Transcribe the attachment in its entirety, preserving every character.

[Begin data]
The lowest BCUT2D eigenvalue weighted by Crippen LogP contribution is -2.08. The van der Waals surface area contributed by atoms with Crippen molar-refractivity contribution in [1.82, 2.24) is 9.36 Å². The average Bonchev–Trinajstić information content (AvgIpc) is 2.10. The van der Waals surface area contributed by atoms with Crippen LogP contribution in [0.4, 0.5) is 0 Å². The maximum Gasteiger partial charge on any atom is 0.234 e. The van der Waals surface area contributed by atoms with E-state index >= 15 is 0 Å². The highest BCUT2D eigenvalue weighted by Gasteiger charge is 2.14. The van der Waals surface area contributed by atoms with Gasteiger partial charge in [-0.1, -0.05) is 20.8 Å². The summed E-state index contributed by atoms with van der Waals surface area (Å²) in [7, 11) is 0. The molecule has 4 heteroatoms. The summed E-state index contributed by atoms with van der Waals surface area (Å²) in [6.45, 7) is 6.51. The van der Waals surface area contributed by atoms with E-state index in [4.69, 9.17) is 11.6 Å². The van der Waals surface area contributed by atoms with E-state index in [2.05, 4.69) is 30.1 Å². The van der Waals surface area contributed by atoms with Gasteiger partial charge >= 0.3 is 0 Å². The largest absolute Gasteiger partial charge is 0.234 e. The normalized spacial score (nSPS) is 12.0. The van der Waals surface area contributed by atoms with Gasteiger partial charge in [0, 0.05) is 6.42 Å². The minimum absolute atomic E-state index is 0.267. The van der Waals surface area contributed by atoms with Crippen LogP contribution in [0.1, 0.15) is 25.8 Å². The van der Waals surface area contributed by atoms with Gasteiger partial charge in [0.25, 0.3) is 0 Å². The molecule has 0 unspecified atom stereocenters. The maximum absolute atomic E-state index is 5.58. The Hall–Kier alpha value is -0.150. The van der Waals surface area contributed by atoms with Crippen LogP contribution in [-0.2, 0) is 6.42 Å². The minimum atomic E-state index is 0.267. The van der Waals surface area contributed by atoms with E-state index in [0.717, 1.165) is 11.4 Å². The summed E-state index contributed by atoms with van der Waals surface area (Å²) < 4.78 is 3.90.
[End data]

The lowest BCUT2D eigenvalue weighted by Crippen LogP contribution is -2.08. The van der Waals surface area contributed by atoms with Crippen molar-refractivity contribution in [1.82, 2.24) is 9.36 Å². The average Bonchev–Trinajstić information content (AvgIpc) is 2.10. The van der Waals surface area contributed by atoms with Crippen LogP contribution in [0.4, 0.5) is 0 Å². The maximum Gasteiger partial charge on any atom is 0.234 e. The van der Waals surface area contributed by atoms with E-state index >= 15 is 0 Å². The highest BCUT2D eigenvalue weighted by Gasteiger charge is 2.14. The van der Waals surface area contributed by atoms with Gasteiger partial charge in [-0.1, -0.05) is 20.8 Å². The summed E-state index contributed by atoms with van der Waals surface area (Å²) in [7, 11) is 0. The molecule has 4 heteroatoms. The summed E-state index contributed by atoms with van der Waals surface area (Å²) in [6.45, 7) is 6.51. The van der Waals surface area contributed by atoms with E-state index in [4.69, 9.17) is 11.6 Å². The van der Waals surface area contributed by atoms with E-state index in [2.05, 4.69) is 30.1 Å². The van der Waals surface area contributed by atoms with Gasteiger partial charge >= 0.3 is 0 Å². The largest absolute Gasteiger partial charge is 0.234 e. The normalized spacial score (nSPS) is 12.0. The van der Waals surface area contributed by atoms with Gasteiger partial charge in [0, 0.05) is 6.42 Å². The minimum absolute atomic E-state index is 0.267. The van der Waals surface area contributed by atoms with Crippen LogP contribution in [0.1, 0.15) is 25.8 Å². The van der Waals surface area contributed by atoms with Gasteiger partial charge in [0.25, 0.3) is 0 Å². The molecule has 0 unspecified atom stereocenters. The maximum absolute atomic E-state index is 5.58. The Hall–Kier alpha value is -0.150. The van der Waals surface area contributed by atoms with Crippen LogP contribution in [-0.2, 0) is 6.42 Å². The minimum atomic E-state index is 0.267. The van der Waals surface area contributed by atoms with E-state index in [0.717, 1.165) is 11.4 Å². The summed E-state index contributed by atoms with van der Waals surface area (Å²) < 4.78 is 3.90.